A Pearl in the Making
In Tonasket, Washington, a beautiful river valley town just 23 miles from the Canadian border, leaders are “thinking locally first.” This concept of economic development — keeping residents’ dollars circulating locally — was awakened when the town nearly lost their hardware store. “Our hardware store was destroyed in a fire,” recalls a designer of the Think Local First campaign. “The hardware store owner — now opening a new space after operating out of a shed for a full year — has been helped by this initiative. But these days it still seems to be counter-culture to think local first.”
“You see, in our community, we have only one small clothing store,” explains a local leader. “We do have two grocery stores, but 25 miles away there is a big box store, and needless to say, you can find anything you want there. So the Think Local First campaign is a way to get residents to procure things in our community first. Buy your groceries here, your gas here. If we buy locally, then our merchants will stay available to us. If we don’t, then they’ll go away and that cuts into our community’s assets.”
One resident explains, “When you shop in Tonasket, it takes a little longer, because you’re catching up on things. Everybody pretty well knows you — ‘course there’s good and bad with that.” This community member moved to Tonasket from Seattle. She says, “I didn’t know a soul when I moved here, but I liked the quiet. I liked the school and hospital. I have orchards right around my house, not too far from town. Well, it’s only a mile-long town, so it’s pretty easy to be outside of Tonasket.”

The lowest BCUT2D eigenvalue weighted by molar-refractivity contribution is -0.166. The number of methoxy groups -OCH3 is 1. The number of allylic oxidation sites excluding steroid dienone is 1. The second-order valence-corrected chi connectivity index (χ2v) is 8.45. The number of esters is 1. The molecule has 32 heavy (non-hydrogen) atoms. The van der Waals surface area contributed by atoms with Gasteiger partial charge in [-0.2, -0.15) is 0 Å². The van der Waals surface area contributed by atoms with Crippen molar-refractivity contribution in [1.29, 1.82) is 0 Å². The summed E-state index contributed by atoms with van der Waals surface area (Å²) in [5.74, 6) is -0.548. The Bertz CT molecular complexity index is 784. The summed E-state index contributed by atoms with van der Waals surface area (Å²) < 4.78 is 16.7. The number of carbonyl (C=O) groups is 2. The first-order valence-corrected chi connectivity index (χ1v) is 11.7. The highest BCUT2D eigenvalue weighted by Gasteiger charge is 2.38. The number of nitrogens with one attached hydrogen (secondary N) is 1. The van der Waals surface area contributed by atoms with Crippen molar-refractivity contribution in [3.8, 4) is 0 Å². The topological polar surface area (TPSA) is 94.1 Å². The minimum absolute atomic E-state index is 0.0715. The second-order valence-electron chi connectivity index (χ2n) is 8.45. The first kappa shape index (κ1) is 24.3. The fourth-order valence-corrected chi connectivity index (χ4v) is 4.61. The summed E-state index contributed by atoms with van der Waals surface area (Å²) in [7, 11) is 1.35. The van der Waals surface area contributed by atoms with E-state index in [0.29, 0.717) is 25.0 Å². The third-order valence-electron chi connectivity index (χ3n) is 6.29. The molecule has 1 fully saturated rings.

Approaching Tonasket, you wind through the Okanogan River Valley with its orchards of apples, pears and cherries. You are in the high desert here, and above or beyond small orchards are pine trees, cactuses and shrub steppe. Without irrigation, it would all be sagebrush. The region also boasts of 52,000 cows — more cows than people by 15 to one. Ranching, fruit agriculture and tourism are staples around Tonasket. The town also offers a hospital, nursing home, three gas stations … and beauty.
“Our beauty is a big selling point,” remarks a longtime resident, “and our schools — we have a great school system.” The town applied to the Bill and Melinda Gates Foundation and secured funds directed at revitalizing education in small schools. Among other things, the Gates Foundation-sponsored Achievers Scholarship gives some of the town’s students full tuition for college.
Another unique aspect of the Tonasket area is the presence of a strong alternative lifestyle community, dating to the 1970s “back to the land” movement. These folks lead purposefully simpler lives, often living off the grid. Yet many of these people now also work in town and feel a part of Tonasket. Every October, this community puts on the Okanogan Family Fair that lasts for four days and attracts five to 10 thousand people from as far as California.
“But let’s face it,” says one longtime resident, “this is an area that is depressed, or close to it. There isn’t an awful lot to keep the young people here. Many people are unemployed over the long term. We didn’t get here overnight, and we won’t get out of it overnight.”